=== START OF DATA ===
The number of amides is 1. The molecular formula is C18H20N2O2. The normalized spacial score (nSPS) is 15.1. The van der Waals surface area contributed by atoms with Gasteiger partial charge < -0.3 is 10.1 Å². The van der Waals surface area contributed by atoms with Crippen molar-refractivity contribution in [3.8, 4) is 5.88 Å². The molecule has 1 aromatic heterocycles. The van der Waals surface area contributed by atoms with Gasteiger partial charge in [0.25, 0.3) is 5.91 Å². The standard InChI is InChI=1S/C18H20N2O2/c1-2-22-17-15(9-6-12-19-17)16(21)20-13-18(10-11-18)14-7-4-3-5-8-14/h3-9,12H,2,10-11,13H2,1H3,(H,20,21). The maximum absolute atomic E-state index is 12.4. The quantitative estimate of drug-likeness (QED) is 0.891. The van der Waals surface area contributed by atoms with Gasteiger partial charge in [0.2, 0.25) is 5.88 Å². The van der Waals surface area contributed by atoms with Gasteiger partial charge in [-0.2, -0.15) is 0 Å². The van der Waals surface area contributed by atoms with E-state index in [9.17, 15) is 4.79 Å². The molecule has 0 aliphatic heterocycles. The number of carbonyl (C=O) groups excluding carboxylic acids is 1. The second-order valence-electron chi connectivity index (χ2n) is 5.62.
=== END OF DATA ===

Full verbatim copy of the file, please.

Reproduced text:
The number of amides is 1. The molecular formula is C18H20N2O2. The normalized spacial score (nSPS) is 15.1. The van der Waals surface area contributed by atoms with Gasteiger partial charge < -0.3 is 10.1 Å². The van der Waals surface area contributed by atoms with Crippen molar-refractivity contribution in [3.8, 4) is 5.88 Å². The molecule has 1 aromatic heterocycles. The van der Waals surface area contributed by atoms with Gasteiger partial charge in [0.25, 0.3) is 5.91 Å². The standard InChI is InChI=1S/C18H20N2O2/c1-2-22-17-15(9-6-12-19-17)16(21)20-13-18(10-11-18)14-7-4-3-5-8-14/h3-9,12H,2,10-11,13H2,1H3,(H,20,21). The maximum absolute atomic E-state index is 12.4. The quantitative estimate of drug-likeness (QED) is 0.891. The van der Waals surface area contributed by atoms with Gasteiger partial charge in [0.2, 0.25) is 5.88 Å². The van der Waals surface area contributed by atoms with Gasteiger partial charge in [-0.2, -0.15) is 0 Å². The van der Waals surface area contributed by atoms with E-state index in [9.17, 15) is 4.79 Å². The molecule has 0 aliphatic heterocycles. The number of carbonyl (C=O) groups excluding carboxylic acids is 1. The second-order valence-electron chi connectivity index (χ2n) is 5.62.